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Islanders fall to Flyers, drop to eighth in East

Keith Aucoin is knocked to the ice by

Keith Aucoin is knocked to the ice by the Philadelphia Flyers' Luke Schenn after Aucoin crashed into the net during the third period of a game in Philadelphia. (April 25, 2013) Credit: AP

PHILADELPHIA - This was a test for the young, playoff-bound Islanders: To keep up the energy and focus that got them to the playoffs in the game after clinching.

They were not quite up to the task, losing 2-1 to the lottery-bound Flyers Thursday night.

And just after their game ended, the Isles got a one-two punch of bad news elsewhere in the Eastern Conference: The Rangers and Senators both won in overtime, dropping the Isles all the way to eighth place.

Now, even with a win Friday night in the season finale in Buffalo, the Isles no longer control their own seeding destiny. If Ottawa gets two points in its final two games and the Rangers beat the Devils tomorrow, the Isles will face the Penguins in the opening round of the playoffs.

"We haven't played a full 60 minutes in almost a week now," Travis Hamonic said after the Isles lost in regulation for only the second time in the last 16 games (11-2-3), on a slap shot by Flyers rookie defenseman Oliver Lauridsen with 6:31 to go. "We have to be better. We didn't deserve to win this one tonight."

That was thanks to a sluggish first period in front of Kevin Poulin, who was making his first start since April 2. Poulin was sharp, making 28 saves, but the Isles got out of the gate slowly and fell behind on Danny Briere's power-play goal after Matt Carkner failed to clear the zone.

Carkner helped get the game tied 1:37 into the second, executing a neat give-and-go with John Tavares that Tavares finished off with a redirection past Ilya Bryzgalov for his 28th goal of the year.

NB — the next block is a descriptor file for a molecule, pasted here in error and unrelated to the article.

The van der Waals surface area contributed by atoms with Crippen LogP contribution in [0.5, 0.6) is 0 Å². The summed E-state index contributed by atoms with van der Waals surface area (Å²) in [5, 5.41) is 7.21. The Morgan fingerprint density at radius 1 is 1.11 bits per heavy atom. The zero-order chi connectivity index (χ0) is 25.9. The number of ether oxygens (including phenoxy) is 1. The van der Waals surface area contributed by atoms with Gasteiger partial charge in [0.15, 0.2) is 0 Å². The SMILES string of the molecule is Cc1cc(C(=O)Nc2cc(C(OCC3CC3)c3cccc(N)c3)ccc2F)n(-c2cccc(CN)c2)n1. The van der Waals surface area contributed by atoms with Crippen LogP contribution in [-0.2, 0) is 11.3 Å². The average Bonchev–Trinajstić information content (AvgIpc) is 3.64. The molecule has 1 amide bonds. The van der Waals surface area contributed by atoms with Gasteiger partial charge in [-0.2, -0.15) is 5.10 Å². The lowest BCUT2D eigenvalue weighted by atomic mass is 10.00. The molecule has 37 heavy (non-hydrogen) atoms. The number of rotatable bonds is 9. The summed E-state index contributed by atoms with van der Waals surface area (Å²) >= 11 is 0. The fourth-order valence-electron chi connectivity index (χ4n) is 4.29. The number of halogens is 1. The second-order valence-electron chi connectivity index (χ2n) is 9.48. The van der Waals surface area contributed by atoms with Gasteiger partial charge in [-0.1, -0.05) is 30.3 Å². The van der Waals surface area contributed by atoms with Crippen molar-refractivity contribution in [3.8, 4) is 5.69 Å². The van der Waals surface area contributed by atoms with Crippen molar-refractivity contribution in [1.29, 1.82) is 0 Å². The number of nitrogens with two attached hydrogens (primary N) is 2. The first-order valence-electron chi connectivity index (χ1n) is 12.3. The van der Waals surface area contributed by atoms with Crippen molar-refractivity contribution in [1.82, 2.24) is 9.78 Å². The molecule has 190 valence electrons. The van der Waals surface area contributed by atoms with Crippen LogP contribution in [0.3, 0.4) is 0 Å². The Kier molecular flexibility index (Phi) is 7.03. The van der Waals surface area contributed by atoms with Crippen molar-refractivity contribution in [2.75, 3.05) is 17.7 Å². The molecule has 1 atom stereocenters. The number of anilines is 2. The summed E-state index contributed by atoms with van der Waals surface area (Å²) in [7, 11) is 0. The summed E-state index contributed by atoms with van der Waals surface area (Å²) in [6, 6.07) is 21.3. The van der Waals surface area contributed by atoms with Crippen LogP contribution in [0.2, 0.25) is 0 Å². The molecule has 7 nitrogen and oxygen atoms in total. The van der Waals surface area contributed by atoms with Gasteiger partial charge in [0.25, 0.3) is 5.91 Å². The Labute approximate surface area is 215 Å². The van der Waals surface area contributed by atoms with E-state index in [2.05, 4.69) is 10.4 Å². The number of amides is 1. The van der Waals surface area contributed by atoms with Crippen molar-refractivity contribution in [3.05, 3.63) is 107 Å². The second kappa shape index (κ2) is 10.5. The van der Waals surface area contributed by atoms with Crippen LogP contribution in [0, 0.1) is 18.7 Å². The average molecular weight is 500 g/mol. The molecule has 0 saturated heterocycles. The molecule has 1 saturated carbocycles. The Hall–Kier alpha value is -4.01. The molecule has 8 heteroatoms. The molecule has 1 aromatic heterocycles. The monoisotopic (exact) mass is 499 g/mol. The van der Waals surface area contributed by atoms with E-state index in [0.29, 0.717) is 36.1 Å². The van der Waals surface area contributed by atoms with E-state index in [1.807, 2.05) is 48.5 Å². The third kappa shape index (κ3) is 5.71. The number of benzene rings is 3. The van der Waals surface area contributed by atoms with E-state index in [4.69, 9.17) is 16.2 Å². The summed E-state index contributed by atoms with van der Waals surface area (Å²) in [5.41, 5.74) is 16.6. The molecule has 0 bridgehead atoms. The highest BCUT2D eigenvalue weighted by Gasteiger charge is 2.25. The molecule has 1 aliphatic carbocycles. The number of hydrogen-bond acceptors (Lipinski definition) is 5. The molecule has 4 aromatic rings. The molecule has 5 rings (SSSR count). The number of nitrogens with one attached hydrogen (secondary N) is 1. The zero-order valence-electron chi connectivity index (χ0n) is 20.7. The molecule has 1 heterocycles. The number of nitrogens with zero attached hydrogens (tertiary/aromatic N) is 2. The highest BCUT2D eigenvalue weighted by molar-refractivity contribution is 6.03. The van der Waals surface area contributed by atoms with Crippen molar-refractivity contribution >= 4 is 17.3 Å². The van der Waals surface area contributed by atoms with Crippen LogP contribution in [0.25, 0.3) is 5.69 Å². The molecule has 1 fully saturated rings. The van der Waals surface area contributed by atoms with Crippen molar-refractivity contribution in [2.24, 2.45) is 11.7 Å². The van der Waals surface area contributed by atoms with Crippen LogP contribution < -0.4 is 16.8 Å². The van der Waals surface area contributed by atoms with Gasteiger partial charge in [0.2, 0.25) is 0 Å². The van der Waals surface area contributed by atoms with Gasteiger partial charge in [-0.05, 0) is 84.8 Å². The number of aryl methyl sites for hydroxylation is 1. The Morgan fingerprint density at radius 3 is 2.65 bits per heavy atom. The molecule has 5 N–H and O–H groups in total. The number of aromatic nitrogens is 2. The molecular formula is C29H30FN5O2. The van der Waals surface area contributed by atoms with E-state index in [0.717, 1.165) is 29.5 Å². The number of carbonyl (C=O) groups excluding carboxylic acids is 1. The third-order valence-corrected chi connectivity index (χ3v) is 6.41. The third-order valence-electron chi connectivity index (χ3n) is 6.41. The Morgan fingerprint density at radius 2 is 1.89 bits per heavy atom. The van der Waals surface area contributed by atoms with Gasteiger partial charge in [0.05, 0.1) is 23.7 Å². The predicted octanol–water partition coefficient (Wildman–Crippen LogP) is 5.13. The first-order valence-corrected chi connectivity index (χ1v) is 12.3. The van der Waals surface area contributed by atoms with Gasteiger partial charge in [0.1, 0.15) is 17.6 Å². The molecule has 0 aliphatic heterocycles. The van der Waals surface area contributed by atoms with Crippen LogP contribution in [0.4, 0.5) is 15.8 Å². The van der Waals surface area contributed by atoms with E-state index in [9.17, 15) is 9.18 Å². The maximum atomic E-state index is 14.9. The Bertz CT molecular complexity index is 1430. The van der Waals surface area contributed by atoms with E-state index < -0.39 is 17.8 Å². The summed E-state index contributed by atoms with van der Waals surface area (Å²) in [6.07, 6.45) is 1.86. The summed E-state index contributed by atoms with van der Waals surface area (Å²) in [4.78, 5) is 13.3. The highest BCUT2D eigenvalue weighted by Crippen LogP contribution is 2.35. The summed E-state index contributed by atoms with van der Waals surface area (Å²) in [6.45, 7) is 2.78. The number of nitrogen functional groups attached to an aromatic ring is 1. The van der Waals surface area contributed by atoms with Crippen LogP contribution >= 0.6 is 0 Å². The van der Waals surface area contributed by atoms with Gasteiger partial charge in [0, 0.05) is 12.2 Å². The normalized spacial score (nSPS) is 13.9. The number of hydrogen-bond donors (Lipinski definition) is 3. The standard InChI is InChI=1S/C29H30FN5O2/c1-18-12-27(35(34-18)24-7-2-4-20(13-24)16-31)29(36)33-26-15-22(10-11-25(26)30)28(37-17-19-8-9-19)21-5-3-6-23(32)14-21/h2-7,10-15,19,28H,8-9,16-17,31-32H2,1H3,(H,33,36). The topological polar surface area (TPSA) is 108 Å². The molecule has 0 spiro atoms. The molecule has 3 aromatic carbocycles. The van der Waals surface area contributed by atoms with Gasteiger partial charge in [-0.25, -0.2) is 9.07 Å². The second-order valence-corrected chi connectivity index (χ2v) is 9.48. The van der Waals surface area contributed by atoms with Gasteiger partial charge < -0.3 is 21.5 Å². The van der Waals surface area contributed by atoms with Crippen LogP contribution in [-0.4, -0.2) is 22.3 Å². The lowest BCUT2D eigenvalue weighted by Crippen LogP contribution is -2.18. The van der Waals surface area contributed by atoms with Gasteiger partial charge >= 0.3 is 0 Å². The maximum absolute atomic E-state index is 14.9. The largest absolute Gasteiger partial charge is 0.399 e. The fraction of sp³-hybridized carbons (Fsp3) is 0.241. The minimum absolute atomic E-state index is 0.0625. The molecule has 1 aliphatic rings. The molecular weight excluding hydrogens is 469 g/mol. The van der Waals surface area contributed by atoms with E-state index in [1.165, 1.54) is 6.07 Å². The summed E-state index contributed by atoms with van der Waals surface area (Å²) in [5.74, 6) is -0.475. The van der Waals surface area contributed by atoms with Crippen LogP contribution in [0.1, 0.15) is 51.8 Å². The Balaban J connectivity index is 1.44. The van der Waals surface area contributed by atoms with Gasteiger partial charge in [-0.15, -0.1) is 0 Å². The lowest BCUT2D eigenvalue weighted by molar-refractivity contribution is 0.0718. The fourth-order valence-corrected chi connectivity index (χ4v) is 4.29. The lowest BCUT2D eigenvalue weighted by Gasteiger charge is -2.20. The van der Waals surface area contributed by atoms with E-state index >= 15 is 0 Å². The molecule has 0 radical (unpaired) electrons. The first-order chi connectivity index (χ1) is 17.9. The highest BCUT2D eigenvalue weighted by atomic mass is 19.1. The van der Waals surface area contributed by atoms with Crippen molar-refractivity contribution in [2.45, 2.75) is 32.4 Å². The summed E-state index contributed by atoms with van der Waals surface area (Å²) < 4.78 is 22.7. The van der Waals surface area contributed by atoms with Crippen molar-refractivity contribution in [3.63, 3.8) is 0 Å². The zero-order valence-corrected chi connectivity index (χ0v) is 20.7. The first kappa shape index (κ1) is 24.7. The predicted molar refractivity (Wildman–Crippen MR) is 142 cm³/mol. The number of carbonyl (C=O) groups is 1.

The Isles carried the play for the second and much of the third, but they put only 22 shots on Bryzgalov. With Poulin pulled in the final 1:43, the Isles pressed hard around the Flyers net but could not produce the equalizer.

"The slow start kind of killed us," Carkner said. "If you jump on a team like that early, keep it simple and don't let them open it up like they want to, they might want to shut her down. We took it to them in the second and third, but you can't give away a period like that."

Jack Capuano didn't want to hear or talk about slow starts or a sluggish week of hockey -- the Isles are 1-1-1 in their last three. He's only focused on the good things his team is doing on the way to its first playoff berth since 2007.

"I'm not going to let that stuff creep in," Capuano said. "We had a bad first period. I thought Kevin was excellent. We've just got to get back at it. You're not going to get any of those negative answers out of me."

Facing the Penguins and their array of talent, likely to include Sidney Crosby -- the Pens captain will resume practicing with his teammates on Friday, nearly a month after taking a deflected shot to the mouth against the Isles that broke Crosby's jaw -- is not the preferred playoff matchup for anyone.

The Islanders had their fate in their own hands. Now, even scoreboard-watching will be irrelevant if they can't play a stronger game in Buffalo Friday night.

"It's exactly what we didn't want to do," Hamonic said of checking scores. "We've got one more game until the playoffs and we need to do a good job of stopping this."

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